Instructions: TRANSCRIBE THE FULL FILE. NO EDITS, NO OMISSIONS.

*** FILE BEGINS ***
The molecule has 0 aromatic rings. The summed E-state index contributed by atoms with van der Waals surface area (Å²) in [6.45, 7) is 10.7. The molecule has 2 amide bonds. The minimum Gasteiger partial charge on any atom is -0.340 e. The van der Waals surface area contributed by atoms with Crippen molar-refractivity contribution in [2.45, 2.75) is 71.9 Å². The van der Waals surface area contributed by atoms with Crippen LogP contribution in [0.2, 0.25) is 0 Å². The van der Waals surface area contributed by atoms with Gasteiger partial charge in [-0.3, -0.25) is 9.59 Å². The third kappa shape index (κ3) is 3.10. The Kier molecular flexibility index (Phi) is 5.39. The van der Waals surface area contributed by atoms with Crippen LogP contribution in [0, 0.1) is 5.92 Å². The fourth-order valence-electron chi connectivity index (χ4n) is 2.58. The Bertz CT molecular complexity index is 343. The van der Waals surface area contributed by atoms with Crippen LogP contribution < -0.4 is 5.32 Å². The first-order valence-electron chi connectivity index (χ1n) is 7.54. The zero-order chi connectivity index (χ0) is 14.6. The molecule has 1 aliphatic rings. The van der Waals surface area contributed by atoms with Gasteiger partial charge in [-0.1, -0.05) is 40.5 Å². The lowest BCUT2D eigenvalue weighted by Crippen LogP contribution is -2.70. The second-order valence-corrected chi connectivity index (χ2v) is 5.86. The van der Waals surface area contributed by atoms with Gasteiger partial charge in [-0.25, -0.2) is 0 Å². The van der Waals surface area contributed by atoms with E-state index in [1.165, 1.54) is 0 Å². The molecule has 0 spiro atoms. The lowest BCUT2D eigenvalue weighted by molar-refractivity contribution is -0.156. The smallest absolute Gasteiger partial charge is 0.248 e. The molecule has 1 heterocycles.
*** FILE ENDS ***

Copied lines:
The molecule has 0 aromatic rings. The summed E-state index contributed by atoms with van der Waals surface area (Å²) in [6.45, 7) is 10.7. The molecule has 2 amide bonds. The minimum Gasteiger partial charge on any atom is -0.340 e. The van der Waals surface area contributed by atoms with Crippen molar-refractivity contribution in [2.45, 2.75) is 71.9 Å². The van der Waals surface area contributed by atoms with Crippen LogP contribution in [0.2, 0.25) is 0 Å². The van der Waals surface area contributed by atoms with Gasteiger partial charge in [-0.3, -0.25) is 9.59 Å². The third kappa shape index (κ3) is 3.10. The Kier molecular flexibility index (Phi) is 5.39. The van der Waals surface area contributed by atoms with Crippen LogP contribution in [0, 0.1) is 5.92 Å². The fourth-order valence-electron chi connectivity index (χ4n) is 2.58. The Bertz CT molecular complexity index is 343. The van der Waals surface area contributed by atoms with Crippen LogP contribution < -0.4 is 5.32 Å². The first-order valence-electron chi connectivity index (χ1n) is 7.54. The zero-order chi connectivity index (χ0) is 14.6. The molecule has 1 aliphatic rings. The van der Waals surface area contributed by atoms with Gasteiger partial charge in [-0.1, -0.05) is 40.5 Å². The lowest BCUT2D eigenvalue weighted by Crippen LogP contribution is -2.70. The second-order valence-corrected chi connectivity index (χ2v) is 5.86. The van der Waals surface area contributed by atoms with Gasteiger partial charge in [-0.25, -0.2) is 0 Å². The van der Waals surface area contributed by atoms with E-state index in [1.165, 1.54) is 0 Å². The molecule has 0 spiro atoms. The lowest BCUT2D eigenvalue weighted by molar-refractivity contribution is -0.156. The smallest absolute Gasteiger partial charge is 0.248 e. The molecule has 1 heterocycles.